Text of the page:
In any event, there were a lot of things to be pleased about Saturday if you're a Bruin fan. After a somewhat shaky start early, the defense improved as the game went on and it was especially good at the start of the second half when UCLA blew the game open. Darren Collison is obviously a huge part of the Bruin defense, as he sets the tone with his ball pressure on the opposing point guard. At the start of the game, Collison wasn't quite as aggressive as he was on Thursday and Stanford's Mitch Johnson was able to get the Cardinal into their offense fairly easily. But when Collison turned up the heat, Johnson wilted and finished the game with six turnovers.
But it wasn't just Collison applying the defensive pressure. Jrue Holiday was seemingly all over the court and he was very disruptive to the Stanford offense. He did get a little too aggressive at times and allowed Anthony Goods to get some good looks. Holiday needs to find a balance between looking to create turnovers and staying with his man. He'll sometimes roam a little too far and good shooters will sometimes make him pay. But it's hard to fault his energy at the defensive end of the court.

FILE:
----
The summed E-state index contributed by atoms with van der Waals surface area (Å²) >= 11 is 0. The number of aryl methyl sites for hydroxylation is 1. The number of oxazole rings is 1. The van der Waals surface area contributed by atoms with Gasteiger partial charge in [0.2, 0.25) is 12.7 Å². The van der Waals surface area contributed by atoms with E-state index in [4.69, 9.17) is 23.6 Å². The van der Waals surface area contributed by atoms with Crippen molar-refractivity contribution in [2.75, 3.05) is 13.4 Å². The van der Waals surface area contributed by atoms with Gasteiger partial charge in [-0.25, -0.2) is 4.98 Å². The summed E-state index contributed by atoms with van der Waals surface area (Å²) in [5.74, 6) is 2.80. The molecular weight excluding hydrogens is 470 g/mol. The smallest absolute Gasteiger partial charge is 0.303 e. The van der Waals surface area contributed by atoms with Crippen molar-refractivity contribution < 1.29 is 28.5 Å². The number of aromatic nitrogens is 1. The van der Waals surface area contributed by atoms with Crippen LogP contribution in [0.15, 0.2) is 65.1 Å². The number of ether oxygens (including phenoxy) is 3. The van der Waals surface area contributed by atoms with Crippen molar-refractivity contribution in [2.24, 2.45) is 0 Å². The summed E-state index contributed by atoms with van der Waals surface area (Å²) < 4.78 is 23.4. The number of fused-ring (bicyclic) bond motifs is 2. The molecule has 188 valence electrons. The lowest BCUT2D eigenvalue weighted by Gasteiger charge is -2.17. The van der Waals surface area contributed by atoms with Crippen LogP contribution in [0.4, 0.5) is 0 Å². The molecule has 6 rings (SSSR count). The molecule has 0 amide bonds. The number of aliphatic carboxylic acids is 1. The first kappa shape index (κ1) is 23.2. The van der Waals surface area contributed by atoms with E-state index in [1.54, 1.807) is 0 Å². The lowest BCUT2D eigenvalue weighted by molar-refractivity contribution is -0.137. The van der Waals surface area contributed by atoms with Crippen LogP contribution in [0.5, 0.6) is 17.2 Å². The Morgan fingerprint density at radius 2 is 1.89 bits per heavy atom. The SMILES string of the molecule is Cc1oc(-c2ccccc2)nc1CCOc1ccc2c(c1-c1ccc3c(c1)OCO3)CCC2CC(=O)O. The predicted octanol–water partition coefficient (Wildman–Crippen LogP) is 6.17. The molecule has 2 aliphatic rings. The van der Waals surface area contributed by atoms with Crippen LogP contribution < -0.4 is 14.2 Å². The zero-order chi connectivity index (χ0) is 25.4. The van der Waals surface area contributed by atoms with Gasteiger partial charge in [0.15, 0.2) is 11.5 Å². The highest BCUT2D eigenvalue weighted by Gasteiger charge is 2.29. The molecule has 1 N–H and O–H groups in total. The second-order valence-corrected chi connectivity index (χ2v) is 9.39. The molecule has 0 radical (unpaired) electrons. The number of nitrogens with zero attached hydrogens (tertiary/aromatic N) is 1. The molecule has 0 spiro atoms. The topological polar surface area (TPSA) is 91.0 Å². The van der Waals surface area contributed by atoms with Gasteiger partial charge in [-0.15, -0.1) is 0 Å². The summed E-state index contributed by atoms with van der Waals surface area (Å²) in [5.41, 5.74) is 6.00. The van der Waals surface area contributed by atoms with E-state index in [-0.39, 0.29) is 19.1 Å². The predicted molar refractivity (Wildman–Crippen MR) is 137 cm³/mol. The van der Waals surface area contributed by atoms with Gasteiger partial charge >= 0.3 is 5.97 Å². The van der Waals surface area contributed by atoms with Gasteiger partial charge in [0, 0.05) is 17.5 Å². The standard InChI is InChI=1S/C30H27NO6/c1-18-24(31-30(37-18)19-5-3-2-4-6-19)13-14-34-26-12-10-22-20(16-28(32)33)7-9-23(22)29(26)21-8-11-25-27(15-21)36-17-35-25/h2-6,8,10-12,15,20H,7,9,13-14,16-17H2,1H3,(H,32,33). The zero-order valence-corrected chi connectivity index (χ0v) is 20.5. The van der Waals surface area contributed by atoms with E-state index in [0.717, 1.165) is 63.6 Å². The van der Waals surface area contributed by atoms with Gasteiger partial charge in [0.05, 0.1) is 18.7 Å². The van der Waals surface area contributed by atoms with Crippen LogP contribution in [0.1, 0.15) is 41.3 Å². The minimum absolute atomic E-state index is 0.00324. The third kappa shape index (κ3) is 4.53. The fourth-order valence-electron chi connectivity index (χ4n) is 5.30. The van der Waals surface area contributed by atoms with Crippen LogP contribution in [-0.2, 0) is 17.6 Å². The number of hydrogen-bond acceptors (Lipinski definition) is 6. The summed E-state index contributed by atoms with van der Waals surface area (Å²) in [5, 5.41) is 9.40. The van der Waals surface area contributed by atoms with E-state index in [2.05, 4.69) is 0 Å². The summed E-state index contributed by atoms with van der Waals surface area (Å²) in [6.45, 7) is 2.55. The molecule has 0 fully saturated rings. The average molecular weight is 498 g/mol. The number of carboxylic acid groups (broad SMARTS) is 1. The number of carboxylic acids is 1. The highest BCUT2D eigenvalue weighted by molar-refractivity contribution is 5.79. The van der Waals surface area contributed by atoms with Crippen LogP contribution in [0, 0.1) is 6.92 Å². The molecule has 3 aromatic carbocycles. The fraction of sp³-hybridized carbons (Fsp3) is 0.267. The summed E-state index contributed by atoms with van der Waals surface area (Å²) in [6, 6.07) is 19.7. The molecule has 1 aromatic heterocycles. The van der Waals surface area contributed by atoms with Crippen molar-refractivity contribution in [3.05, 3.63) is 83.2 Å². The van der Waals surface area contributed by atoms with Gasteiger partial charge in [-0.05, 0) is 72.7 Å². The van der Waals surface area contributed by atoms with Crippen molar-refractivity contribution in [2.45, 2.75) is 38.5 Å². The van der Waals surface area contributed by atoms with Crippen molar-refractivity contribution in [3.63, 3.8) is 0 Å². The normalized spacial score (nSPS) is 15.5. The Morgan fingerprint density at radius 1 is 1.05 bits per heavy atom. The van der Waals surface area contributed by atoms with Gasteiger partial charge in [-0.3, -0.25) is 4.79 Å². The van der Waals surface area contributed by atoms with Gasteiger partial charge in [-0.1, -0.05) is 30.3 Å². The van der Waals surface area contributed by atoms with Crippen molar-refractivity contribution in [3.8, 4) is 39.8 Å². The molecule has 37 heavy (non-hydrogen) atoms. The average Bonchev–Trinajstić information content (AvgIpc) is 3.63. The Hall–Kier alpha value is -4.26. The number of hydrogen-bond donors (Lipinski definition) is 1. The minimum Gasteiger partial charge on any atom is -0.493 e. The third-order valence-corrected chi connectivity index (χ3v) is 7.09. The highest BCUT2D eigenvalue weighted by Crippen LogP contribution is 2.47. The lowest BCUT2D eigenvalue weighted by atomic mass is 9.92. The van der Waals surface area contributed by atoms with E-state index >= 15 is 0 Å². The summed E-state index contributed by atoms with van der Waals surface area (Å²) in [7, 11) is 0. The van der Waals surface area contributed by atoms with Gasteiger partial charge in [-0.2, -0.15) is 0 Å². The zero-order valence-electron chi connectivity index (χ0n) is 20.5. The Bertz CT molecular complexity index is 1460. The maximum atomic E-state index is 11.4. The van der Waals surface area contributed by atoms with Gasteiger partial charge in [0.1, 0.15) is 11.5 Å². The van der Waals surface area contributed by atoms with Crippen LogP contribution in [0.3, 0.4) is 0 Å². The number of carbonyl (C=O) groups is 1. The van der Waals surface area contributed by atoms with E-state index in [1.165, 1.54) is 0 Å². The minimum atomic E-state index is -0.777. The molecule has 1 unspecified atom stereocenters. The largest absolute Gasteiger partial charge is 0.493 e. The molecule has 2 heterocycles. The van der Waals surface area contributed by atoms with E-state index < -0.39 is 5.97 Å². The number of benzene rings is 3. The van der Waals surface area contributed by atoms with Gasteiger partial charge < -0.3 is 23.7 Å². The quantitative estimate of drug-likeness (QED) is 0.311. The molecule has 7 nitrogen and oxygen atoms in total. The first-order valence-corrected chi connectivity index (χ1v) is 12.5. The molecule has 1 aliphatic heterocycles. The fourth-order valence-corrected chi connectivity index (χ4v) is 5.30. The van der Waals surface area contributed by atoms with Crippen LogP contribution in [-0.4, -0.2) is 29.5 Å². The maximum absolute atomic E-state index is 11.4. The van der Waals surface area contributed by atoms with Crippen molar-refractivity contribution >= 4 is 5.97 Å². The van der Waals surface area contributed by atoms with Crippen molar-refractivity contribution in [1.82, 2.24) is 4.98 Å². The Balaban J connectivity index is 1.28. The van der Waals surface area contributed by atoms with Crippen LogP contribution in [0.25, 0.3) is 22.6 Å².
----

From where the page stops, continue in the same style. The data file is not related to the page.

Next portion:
Alfred Aboya was a man this weekend and one had the feeling that none of the Cal or Stanford big men wanted much to do with him. I was talking with a UCLA assistant last night and he said, "forget the points, or rebounds, or stats – Alfred changes the game just by how hard he plays." I think that's very true. Aboya's energy is unique and he brings a component to the team that will be difficult to replace.